Look at This Landscaping Called Xeriscaping

California is suffering a huge drought due to horrible water use policies and climate change. For some reason people love to have lawns where they naturally shouldn’t exist, this itself leads to massive water wastage and arguably microclimate issues. Thankfully, perhaps people are beginning to understand that their landscaping is a sad attempt to modify their built environment.
A better solution than an artificial environment is a natural one. Xeriscaping may be a good solution to reduce water waste. Check out how it can replace lawns with aesthetic and naturally pleasing solutions.

Til the Well Runs Dry: How Xeriscaping Helps Conserve Water

Read More

A Billboard That Finally Has a Reason to Exist: Free Water

)

In Lima, Peru, there is a new billboard that is selling an idea by providing free water to the local population. Water access is an issue in the area for a variety of reasons which impacts poverty and other water-related issues in the area. A local engineering school wanted to show potential new students what impact they can have on their country and chose to make a billboard a functional piece of infrastructure with simple engineering.

Usually when billboards are mentioned on this site it’s because they are being banned or taxed more to fund city beautification projects. It’s nice to be able to show a billboard that does something out of the ordinary to improve people’s lives.

“We wanted future students to see how engineers can also solve social needs in daily basis kinds of situations,” said Alejandro Aponte, creative director at Mayo DraftFCB.

The city’s residents could certainly use the help. According to a 2011 The Independent piece ominously titled “The desert city in serious danger of running dry,” about 1.2 million residents of Lima lack running water entirely, depending on unregulated private-company water trucks to deliver the goods — companies that charge up to 30 soles (US $10) per cubic meter of H2O, or as The Independent notes, 20 times what more well-off residents pay for their tapwater.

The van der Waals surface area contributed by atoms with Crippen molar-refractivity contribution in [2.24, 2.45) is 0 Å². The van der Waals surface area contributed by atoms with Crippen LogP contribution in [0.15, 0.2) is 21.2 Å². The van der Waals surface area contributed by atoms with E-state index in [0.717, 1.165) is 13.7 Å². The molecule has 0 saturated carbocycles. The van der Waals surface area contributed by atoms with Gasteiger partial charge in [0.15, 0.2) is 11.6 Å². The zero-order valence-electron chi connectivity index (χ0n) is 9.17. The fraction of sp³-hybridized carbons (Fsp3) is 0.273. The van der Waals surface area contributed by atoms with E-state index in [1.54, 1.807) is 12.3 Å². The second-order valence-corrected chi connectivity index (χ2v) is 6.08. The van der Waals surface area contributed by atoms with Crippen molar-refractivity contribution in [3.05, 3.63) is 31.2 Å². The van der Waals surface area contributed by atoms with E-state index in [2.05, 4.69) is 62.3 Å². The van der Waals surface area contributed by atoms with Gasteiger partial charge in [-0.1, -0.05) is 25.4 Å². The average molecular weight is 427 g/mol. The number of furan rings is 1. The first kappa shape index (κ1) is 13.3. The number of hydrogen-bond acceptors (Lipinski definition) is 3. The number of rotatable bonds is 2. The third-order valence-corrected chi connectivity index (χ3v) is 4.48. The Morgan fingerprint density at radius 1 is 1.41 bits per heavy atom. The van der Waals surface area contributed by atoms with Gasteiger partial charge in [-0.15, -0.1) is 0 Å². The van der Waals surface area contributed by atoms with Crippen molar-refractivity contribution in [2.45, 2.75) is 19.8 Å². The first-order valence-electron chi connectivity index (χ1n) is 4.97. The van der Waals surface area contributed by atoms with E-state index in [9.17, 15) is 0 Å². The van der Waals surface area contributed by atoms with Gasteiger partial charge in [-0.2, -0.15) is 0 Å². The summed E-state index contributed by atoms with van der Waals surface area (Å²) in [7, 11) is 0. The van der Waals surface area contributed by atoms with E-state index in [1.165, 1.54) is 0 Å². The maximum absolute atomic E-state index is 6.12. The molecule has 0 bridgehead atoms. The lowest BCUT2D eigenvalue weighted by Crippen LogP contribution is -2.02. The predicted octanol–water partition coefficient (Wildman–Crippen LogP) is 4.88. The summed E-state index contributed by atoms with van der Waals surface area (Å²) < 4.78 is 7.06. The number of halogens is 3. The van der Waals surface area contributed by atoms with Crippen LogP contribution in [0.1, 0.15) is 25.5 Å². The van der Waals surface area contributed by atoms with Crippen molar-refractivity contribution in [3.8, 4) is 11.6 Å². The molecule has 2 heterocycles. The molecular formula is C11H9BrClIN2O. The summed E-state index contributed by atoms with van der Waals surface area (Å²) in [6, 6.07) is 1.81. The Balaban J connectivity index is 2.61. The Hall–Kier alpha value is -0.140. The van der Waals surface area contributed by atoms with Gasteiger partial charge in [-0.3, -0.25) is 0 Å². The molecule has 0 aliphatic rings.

Read more here.

Thanks to Kathryn!

Read More

London Starts Planting Green Walls for Flood Prevention

Earlier this year, Toronto suffered some severe flooding and city planner Jennifer Keesmat composed this great tweet:

One of those programs she is referring to is the tower renewal program which helped energy conservation, local ecologies, and improve housing conditions. Toronto’s mayor ensures these programs don’t get funding.

Here in Toronto where we have a druggy mayor who hates the environment who also sat in an idling SUV during the flooding (idling is illegal in the city). The mayor has gone out of his way to ensure that Toronto treats the local environment worse than it did the year before. I mention this as a contrast to what is happening in England’s biggest city.

In London, they have a mayor who actually knows that climate change is happening and the city is doing something about it. London is no stranger to threat of flooding, indeed the Thames barrier’s lifetime has been reduced due to the increased pace of climate change. With most usable space already consumed, what is the city to do?

London has turned to constructing green walls! The walls absorb water that would otherwise contribute to flooding within the city by soaking up rainwater.

The wall captures rainwater from the roof of the hotel in dedicated storage tanks; the rainwater is then channeled slowly through the wall to nourish plants, simultaneously reducing surface water on the streets below. “The plants themselves will take up rain too, so the rain doesn’t fall on the street below,” says Beamont.

During the design process, Grant picked out native ferns, English ivy, geraniums, strawberry and primroses for the living wall, using the Royal Horticultural Society’s pollinators list as a guide. “My approach is to use native species in natural associations, however sometimes it’s not practicable because of problems with availability or a lack of visual interest or late flowering,” he says. “It’s still necessary to choose plants that are known to thrive in living walls, or are likely to thrive in living walls, and are suited to the aspect and microclimate.”

Read more at Co.Exist.

Read More

Green Roofs Assist in Flood Prevention

Yesterday Toronto got more rain in two hours than it normally does in a month which meant some serious flooding happened. This got me thinking of a program that Toronto (alleged crackhead) Mayor (busted for DUI) Rob (loves pollution) Ford (reads while driving) cancelled. The cancelled program promoted green roofs to help with flood control while lessening wear on existing infrastructure.